Q Dear Miss Abigail:
I am baffled by all of the fashion tips today, which are filled with mixed messages. I live in a small town in Florida, nowhere near the high-fashion world of New York City. What advice do you have about hemlines for a woman like me?
P.S. Your dress is beautiful!
Skirted in the Sunshine State
A Dear Skirted:
You are in luck, sweetie. I searched through my books from the 1940s and 1960s, as requested, and found a few bits of advice. I even threw in a few bonus sewing tips for you!
1945: Following Fashion Has Little In Common With Beauty
Fashion has the power to appear temporarily in the guise of beauty, though it is the antithesis of beauty as often as not. If you doubt it, look at old fashion plates. Even the women of beautiful taste succumbs occasionally to the epidemics of fashion, but she is more immune than most. All women who have any clothes sense whatever know more or less the type of things that are their style ~ unless they have such an attack of “fashionitis” that they are irresponsibly delirious.
There is one unchanging principle which much be followed by everyone who would be well dressed ~ SUITABILITY.
Source: Post, Emily. Etiquette: The Blue Book of Social Usage. New York: Funk & Wagnalls Company,1945.
~ p. 455 ~
It’s very hard, in thinking or writing about clothes, to make what I say apply equally to the life and climate of every part of the country or fit the requirements of every kind of setting, from big city through small town or suburb to real country. But I’m sure it’s safe to say that the modern cosmopolitan woman’s attitude on clothes might be called “variations on a single theme.” And that theme is sophisticated simplicity. It holds for town and country, and in every price range . . . .
Except for extremely formal receptions, or as part of a wedding party, a long dress, before dinner, makes a hostess look too anxious for words, unless you’re wearing a smart, hostessy housecoat for a few friends, or if you’re alone. If you want to wear a long skirt to receive at a large afternoon reception or a cocktail party, choose a dinner dress with sleeves in your most becoming color, or else a long black skirt with a brilliant evening blouse. It looks far smarter than a housecoat or a tea gown, no matter how beautiful they may be.
Source: Bloom, Vera. The Entertaining Lady: An Informal Guide to Good Living. New York: G. P. Putnam’s Sons, 1949.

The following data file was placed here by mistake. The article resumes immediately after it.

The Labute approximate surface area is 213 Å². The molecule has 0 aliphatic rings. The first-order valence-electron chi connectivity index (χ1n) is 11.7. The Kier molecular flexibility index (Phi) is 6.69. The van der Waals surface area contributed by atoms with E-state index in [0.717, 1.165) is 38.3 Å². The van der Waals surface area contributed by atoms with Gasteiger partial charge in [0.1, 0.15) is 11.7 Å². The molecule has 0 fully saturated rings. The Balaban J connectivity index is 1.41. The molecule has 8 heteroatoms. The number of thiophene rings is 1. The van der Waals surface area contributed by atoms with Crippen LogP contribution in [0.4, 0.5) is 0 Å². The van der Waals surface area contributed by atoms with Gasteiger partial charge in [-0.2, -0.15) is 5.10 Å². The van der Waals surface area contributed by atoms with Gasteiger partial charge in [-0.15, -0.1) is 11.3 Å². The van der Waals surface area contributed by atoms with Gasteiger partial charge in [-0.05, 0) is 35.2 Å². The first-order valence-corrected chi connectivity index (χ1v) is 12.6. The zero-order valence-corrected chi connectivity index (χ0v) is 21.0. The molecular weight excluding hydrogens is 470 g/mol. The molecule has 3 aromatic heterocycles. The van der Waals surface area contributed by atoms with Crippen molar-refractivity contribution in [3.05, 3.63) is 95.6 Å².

~ pp. 139, 147 ~
1963: Fashion Principles of the Refined That Never Change
CONSPICIOUS DRESS IS NOT SMART DRESS OR IS IT IN KEEPING WITH GOOD TASTE. The old saying “be not the first to try the new or the last one to put the old aside” proves forever timely. Applied it means that when a fashion is introduced which calls for DRASTIC CHANGE, a change that will not be accepted by the MAJORITY of women particularly the first season, it finds no place in her wardrobe. Experience has taught her that a drastic change in style will be modified the next season if it is to become acceptable, or chances are it will die completely. She allows, therefore, a group of women who have not quite distinguished between a “how ridiculous” stare and a “how lovely” one to test the fate of some fashion designer’s dream. But she never consents to being conspicious by being among the first to wear it. She would be concerned, however, if she did not change her style and length of dress when the majority of good women did, knowing that the truly outdated would also make her conspicuous; and this, again, is not her desire.
Source: Culkin, Anne. Charm for Young Women. New York: Deus Books, 1963.
1967: Anyone Can Sew
~ When hemming a skirt, mark a cardboard the desired width of the hem, then notch the spot with the scissors. This gives an exact guide as you pin the hem. It is quicker and easier than using a ruler, as you have to check the numbers each time you move it and the ruler slips easily.
~ When you are trying to raise the hem on a net dress that will not hold pins, place a clip clothespin over the folded fabric and you can easily put your hem in.
Source: Laird, Jean E. Around the House Like Magic. New York, Evanston, and London: Harper and Row,1967.
~ p. 145 ~